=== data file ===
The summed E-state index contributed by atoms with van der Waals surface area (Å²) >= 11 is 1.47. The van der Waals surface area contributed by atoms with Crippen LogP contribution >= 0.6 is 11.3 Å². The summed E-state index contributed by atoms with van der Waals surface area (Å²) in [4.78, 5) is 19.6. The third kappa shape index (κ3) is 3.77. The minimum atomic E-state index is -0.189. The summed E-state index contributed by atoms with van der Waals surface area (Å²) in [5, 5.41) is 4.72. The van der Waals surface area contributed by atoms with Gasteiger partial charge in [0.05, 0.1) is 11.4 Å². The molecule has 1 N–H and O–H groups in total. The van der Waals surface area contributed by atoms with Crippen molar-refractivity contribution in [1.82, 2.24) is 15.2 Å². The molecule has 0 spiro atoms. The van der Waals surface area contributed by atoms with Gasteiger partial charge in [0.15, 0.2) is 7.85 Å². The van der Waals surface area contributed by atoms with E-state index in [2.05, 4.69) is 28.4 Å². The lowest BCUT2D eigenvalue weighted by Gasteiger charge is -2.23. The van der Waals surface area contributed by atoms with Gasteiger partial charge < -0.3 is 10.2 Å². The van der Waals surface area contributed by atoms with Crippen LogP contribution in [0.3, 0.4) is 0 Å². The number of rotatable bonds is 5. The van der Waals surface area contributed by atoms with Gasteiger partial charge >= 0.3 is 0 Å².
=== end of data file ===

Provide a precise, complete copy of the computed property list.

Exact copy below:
The summed E-state index contributed by atoms with van der Waals surface area (Å²) >= 11 is 1.47. The van der Waals surface area contributed by atoms with Crippen LogP contribution >= 0.6 is 11.3 Å². The summed E-state index contributed by atoms with van der Waals surface area (Å²) in [4.78, 5) is 19.6. The third kappa shape index (κ3) is 3.77. The minimum atomic E-state index is -0.189. The summed E-state index contributed by atoms with van der Waals surface area (Å²) in [5, 5.41) is 4.72. The van der Waals surface area contributed by atoms with Gasteiger partial charge in [0.05, 0.1) is 11.4 Å². The molecule has 1 N–H and O–H groups in total. The van der Waals surface area contributed by atoms with Crippen molar-refractivity contribution in [1.82, 2.24) is 15.2 Å². The molecule has 0 spiro atoms. The van der Waals surface area contributed by atoms with Gasteiger partial charge in [0.15, 0.2) is 7.85 Å². The van der Waals surface area contributed by atoms with E-state index in [2.05, 4.69) is 28.4 Å². The lowest BCUT2D eigenvalue weighted by Gasteiger charge is -2.23. The van der Waals surface area contributed by atoms with Gasteiger partial charge < -0.3 is 10.2 Å². The van der Waals surface area contributed by atoms with Crippen LogP contribution in [0.3, 0.4) is 0 Å². The number of rotatable bonds is 5. The van der Waals surface area contributed by atoms with Gasteiger partial charge >= 0.3 is 0 Å².